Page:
Cancer Stem Cells in
Nasopharyngeal Carcinoma: Current Evidence
Fenggang Yu1, Kwok Seng Loh2
of Otolaryngology, Yong Loo Lin School of Medicine, National University of
Neck Tumor Group, National Cancer Institute of Singapore, National University
Health System (NUHS), Singapore
author: Fenggang Yu; E-mail: firstname.lastname@example.org
Citation: Yu FG, Loh KS. Cancer stem cells in nasopharyngeal
carcinoma: current evidence. J Nasopharyng Carcinoma, 2014, 1(6): e6.
Funding: This work was supported by a Grant from the
National University Cancer Institute, Singapore (NCIS) Centre Grant to Dr.
Loh and Dr. Yu.
Competing interests: The authors have declared that no competing
Copyright: 2014 By the Editorial Department of Journal of
Nasopharyngeal Carcinoma. This is an open-access article distributed under
the terms of the Creative Commons Attribution License, which permits
unrestricted use, distribution, and reproduction in any medium, provided the
original author and source are credited.
carcinoma (NPC) is highly prevalent in southern China and Southeast Asia.
Cancer resistance to therapy, metastasis and disease recurrence are significant
hurdles to successful treatment of NPC. Identifying mechanisms by which NPC is
resistantiscritical to improving patient survival. Evidence gathered in the
last decade suggests that tumor progression and recurrence may befuelled by
cancer stem cells (CSCs). Understanding how CSCs contribute to the pathology of
NPC will potentiallyaid the pursuit of novel therapies. In this review we
summarize what major methods are currently used to identify CSCs in NPC and the
Keywords: Nasopharyngeal carcinoma; Cancer stem cells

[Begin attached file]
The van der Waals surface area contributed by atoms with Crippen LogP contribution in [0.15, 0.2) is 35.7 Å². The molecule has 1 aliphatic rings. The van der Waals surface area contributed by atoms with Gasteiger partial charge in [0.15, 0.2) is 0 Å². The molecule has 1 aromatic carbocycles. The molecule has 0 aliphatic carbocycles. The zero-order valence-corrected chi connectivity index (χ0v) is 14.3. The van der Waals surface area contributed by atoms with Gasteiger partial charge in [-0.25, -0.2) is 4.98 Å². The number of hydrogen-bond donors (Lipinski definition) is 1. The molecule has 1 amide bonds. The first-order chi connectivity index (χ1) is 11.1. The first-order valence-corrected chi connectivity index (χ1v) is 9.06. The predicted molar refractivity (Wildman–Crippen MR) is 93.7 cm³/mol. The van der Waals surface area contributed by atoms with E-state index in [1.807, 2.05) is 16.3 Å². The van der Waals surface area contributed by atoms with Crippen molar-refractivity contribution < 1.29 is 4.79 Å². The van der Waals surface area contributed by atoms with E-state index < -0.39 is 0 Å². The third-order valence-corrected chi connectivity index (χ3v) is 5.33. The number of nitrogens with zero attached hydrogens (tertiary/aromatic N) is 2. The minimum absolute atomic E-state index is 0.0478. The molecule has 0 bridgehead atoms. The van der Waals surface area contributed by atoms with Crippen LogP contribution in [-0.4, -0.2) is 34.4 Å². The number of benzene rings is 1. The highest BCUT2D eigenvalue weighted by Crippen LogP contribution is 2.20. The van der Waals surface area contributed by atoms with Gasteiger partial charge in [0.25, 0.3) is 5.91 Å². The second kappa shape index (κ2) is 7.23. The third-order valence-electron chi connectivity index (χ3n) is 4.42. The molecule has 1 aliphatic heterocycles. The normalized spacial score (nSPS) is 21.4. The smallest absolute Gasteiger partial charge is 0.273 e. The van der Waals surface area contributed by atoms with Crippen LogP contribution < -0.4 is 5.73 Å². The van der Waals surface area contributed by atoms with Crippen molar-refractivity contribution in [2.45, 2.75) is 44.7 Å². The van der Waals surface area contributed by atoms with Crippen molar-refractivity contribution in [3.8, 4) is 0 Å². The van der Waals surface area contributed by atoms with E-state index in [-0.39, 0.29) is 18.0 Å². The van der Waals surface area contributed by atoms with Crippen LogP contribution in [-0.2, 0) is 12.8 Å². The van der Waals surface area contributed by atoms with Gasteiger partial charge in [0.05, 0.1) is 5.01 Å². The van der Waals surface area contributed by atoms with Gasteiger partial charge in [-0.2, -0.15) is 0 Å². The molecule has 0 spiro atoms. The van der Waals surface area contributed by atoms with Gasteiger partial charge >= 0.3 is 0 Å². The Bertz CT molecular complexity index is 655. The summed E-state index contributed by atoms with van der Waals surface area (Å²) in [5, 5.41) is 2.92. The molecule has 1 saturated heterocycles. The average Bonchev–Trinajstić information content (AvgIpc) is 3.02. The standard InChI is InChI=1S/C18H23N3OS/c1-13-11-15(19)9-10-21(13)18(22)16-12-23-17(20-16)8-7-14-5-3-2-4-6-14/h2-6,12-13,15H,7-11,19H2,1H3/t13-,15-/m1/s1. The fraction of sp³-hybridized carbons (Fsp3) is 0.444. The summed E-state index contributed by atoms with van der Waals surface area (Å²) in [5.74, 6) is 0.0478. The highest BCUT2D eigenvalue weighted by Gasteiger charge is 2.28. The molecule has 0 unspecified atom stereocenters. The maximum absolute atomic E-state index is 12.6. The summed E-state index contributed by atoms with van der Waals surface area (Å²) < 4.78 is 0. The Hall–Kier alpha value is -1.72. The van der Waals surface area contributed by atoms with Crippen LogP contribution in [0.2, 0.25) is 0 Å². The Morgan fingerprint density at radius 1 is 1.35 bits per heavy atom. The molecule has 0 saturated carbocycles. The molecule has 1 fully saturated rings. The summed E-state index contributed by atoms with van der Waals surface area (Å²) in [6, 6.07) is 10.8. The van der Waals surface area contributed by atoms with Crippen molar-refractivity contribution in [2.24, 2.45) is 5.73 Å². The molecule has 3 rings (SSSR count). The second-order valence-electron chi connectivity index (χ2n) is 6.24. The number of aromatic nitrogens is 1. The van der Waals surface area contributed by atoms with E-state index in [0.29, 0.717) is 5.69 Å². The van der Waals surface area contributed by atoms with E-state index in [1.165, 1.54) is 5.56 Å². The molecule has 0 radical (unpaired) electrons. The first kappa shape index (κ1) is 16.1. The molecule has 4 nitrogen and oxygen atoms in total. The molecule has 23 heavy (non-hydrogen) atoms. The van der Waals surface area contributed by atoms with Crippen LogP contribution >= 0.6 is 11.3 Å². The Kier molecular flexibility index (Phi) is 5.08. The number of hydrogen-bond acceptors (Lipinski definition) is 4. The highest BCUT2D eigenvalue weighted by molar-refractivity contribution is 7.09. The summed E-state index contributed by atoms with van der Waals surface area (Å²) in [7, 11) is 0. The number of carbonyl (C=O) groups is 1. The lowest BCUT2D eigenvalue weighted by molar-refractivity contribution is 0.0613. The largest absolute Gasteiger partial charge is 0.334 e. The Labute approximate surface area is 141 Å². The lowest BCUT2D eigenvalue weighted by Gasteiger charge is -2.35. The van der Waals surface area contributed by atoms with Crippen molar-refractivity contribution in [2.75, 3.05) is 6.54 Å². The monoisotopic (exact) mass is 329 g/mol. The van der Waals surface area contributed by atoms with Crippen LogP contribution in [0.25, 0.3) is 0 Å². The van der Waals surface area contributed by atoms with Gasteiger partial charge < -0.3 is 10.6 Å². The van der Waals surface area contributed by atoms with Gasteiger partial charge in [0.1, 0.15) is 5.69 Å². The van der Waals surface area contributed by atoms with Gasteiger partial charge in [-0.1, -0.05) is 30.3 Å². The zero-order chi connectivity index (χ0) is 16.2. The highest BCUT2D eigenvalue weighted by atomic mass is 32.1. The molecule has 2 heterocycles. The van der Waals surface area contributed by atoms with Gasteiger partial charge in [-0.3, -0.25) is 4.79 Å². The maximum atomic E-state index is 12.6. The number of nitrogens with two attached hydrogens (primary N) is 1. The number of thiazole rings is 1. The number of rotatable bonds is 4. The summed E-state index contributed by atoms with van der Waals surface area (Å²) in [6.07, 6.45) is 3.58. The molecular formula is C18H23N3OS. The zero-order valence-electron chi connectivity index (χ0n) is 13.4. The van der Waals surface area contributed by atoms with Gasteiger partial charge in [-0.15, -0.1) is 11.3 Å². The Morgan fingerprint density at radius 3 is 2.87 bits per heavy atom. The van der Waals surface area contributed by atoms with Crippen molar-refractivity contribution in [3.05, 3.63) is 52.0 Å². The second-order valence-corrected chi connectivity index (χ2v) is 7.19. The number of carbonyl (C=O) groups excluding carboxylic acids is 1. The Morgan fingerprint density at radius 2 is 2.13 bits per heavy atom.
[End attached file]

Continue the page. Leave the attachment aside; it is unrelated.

In general,two models have been proposed to explain tumor growth and
heterogeneity. In the first model, all tumor
cells are equipotent and a proportion of tumor cells stochastically proliferate
to fuel tumor growth while other tumor cells differentiate. In the second
model, tumors are hierarchically organized like normal tissues.Only a discrete
fraction of cells with stem cell features (asymmetric division) is able to
indefinitely sustain the malignant progeny through self-renewaland
differentiation processes. Owing to the analogy to tissue-specific stem cells , thesesubset of cells are called cancer
stem cells (CSCs) . Thetheory of the CSCshas stirred much confusion and debate ever
since, but it keeps generating excitement and optimism.
Almost 200 years ago, the father of pathology, Rudolf Virchow, suggested
that cancer cells arise from embryonic-like tissue, but it was not until 1994, in their pioneer work, have John Dick and
colleagues demonstrated the hierarchy of the acute myeloid leukaemia malignant
clone and defined the CSCs for the first time. Following these papers, many other studies have shown that
populations of cells presenting a higher ability to reform the parental tumor
on transplantation into immunodeficient mice can be prospectively isolated
from a great variety of solid tumors, such as breast cancer, brain tumors, colorectal cancer[7,8], skin squamous cell carcinoma
(SCC), head and neck cancer, lung cancer, pancreatic cancer, prostate cancer and ovarian cancer. Tumor cells
presenting this higher tumor-repopulating capacity have been referred to as
CSCs, or as tumor-initiating cells, but the best term to describe them is
probably tumor-propagating cells (TPCs).
Nasopharyngeal carcinoma (NPC) is a cancer arising from the epithelial
lining of the nasopharynx. It remains a serious health problem in many parts of
the world,although the worldwide incidence is low. NPC is particularly endemic
to regions in southern China and South East Asia [15,16].In Singapore, it ranks as the 3rdmost
common cancer in Chinese adult males between 35to 60 years old. Uniquely,
Epstein-Barr virus (EBV) is consistently detected in undifferentiated NPC from
these endemic regions.Particularly among
head and neck cancers of epithelial origin, it is associated with the highest